A brief history of computer repair
As most people are probably aware, personal computers, PCs, didn't really become a prominent fixture in American life until the late 1980s to early 1990s. And then, once the Internet became more popular about the same time (and especially toward the end of the 1990s and early 2000s), things really began to pick up.
And with the popularity of personal computers, as well as more wide-spread use of computers in businesses came the need for computer repair technicians and computer repair shops.
According to this article at Chron's website, computer repair technicians and computer repair businesses had their primary beginnings in the late 1970s, when several companies began producing computers for home and business use. Most of these computers at that time were purchased and owned by those folks already knowledgeable about computers, and so when any problems arose, these clever computer owners were simply able to fix the issues themselves. But as more and more of the general public, essentially laymen in terms of computers, purchased PCs, and then either hardware- or software-related problems occurred, the need for computer repair shops grew dramatically.
Two types of computer repair businesses materialized over the years:
1. Original equipment manufacturers (OEM) which both manufacture computers and service computers and computer peripheral equipment on the products they produce. For instance, Hewlett Packard, HP, both manufactures computers and repairs those computers, though typically customers will have to mail their computers to HP's repair location, which can often be quite costly, in both price and time.
2. Third-party maintenance (TPM) companies - these companies and businesses also perform repair services, though they themselves were not the original manufacturers of the computer or computer parts. For instance, nationwide services such as Best Buy's Geek Squad, or your local repair business, such as Ware Repair.
Quoting from Reference for Business site: "The computer maintenance and repair industry grew dramatically in the 1980s and 1990s as computer sales skyrocketed. From total shipments of less than 2,000 units and $600 million in 1960, the computer industry topped 900,000 units and $16 billion by 1980, and reached 7 million units and $44 billion by 1990."
The computer repair industry continued to grow through the 1990s. However, as the production of new computers became more stream-lined and efficient, thereby reducing the cost, computers became more of "throw-away and replace" items. Here is another quoted section, this time from Highbeam Business: "In 2002, according to the U.S. Census Bureau, there were 5,857 computer and office machine repair and maintenance firms employing about 65,700 people and approximately 12,469 computer and software stores employing about 94,270 people. Then, in 2005, the total number of combined establishments fell to 14,575 with about 66,647 employees. Together, they generated an estimated $7.2 million in annual revenues. Computer maintenance and repair represented the largest sector within the industry with 13,213 repair shops, or more than 90 percent of the market. In 2006, Dun & Bradstreet reported $6.2 billion in combined revenue from the more than 13,300 establishments in the repair segment of the industry, nearly 90 percent of which were small shops employing five or fewer workers."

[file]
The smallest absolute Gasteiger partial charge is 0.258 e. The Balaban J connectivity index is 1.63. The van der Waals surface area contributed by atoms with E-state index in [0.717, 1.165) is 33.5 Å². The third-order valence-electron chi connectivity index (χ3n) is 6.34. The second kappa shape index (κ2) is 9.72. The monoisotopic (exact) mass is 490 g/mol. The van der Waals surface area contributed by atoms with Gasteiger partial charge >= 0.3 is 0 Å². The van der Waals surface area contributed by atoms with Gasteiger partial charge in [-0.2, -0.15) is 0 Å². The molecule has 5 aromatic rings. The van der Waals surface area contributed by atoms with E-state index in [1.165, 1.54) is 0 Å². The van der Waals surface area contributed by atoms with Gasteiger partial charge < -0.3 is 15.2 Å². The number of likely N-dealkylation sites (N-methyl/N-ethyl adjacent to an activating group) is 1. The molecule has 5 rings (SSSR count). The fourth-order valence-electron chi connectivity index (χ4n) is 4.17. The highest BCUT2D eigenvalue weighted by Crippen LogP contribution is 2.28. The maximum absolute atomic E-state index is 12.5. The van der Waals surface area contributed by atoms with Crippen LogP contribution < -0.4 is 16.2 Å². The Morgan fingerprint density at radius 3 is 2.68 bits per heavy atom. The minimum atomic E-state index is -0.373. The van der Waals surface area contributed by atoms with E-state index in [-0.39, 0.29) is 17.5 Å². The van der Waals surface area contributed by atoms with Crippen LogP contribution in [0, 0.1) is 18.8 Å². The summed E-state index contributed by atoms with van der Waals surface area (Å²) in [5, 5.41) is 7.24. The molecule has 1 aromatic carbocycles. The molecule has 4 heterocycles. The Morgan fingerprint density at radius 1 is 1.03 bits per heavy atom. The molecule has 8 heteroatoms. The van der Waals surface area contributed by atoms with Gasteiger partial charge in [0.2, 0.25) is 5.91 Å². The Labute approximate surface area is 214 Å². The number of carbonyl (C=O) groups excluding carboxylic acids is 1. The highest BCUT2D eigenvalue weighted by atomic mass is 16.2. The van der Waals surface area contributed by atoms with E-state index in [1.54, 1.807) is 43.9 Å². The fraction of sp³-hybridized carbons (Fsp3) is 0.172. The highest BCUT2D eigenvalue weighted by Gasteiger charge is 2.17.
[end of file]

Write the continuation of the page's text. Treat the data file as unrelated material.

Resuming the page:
But though computers became more disposable, other important computer aspects and computer issues arose. Consumers needed networking repairs and guidance, due to the huge popularity of the Internet. And along with the huge popularity of the Internet came a great increase in the risk of acquiring malicious computer viruses and other malware. Consumers weren't so likely to throw away a laptop merely because it didn't connect to the Internet properly, or because their laptop got bombarded with numerous computer viruses. Or maybe a computer owner just wanted a new operating system installed on their device. It was much more cost-effective to simply take their computer to a local repair shop to have these issues resolved than to "throw away and replace" said computer.
And then additionally, there was, and of course still is, the great need for many individuals or small businesses to have their own web site. Many computer repair businesses, such as Ware Repair, also offer web design and development.
And then there is one more aspect to computer repair history that is actually quite interesting. How does one discard a computer, or other electronic device, such as a cell phone, when it is no longer needed? Read this Wikipedia article, on computer recycling. Due to the fact electronic devices have become far more prevalent around the world, recent laws have been implemented in many countries to handle such concerns. This has important consequences for computer repair shops, since these businesses are often the last "resting spots" for unwanted computers, cell phones and other electronic devices.
My personal prediction? As long as computers, and other electronic devices, especially cell phones but also the ever growing trend of robotics and drones, maintain a large impact in our everyday lives, computer and electronics repair businesses will continue to be omnipresent.
Thank you for reading this blog article :-)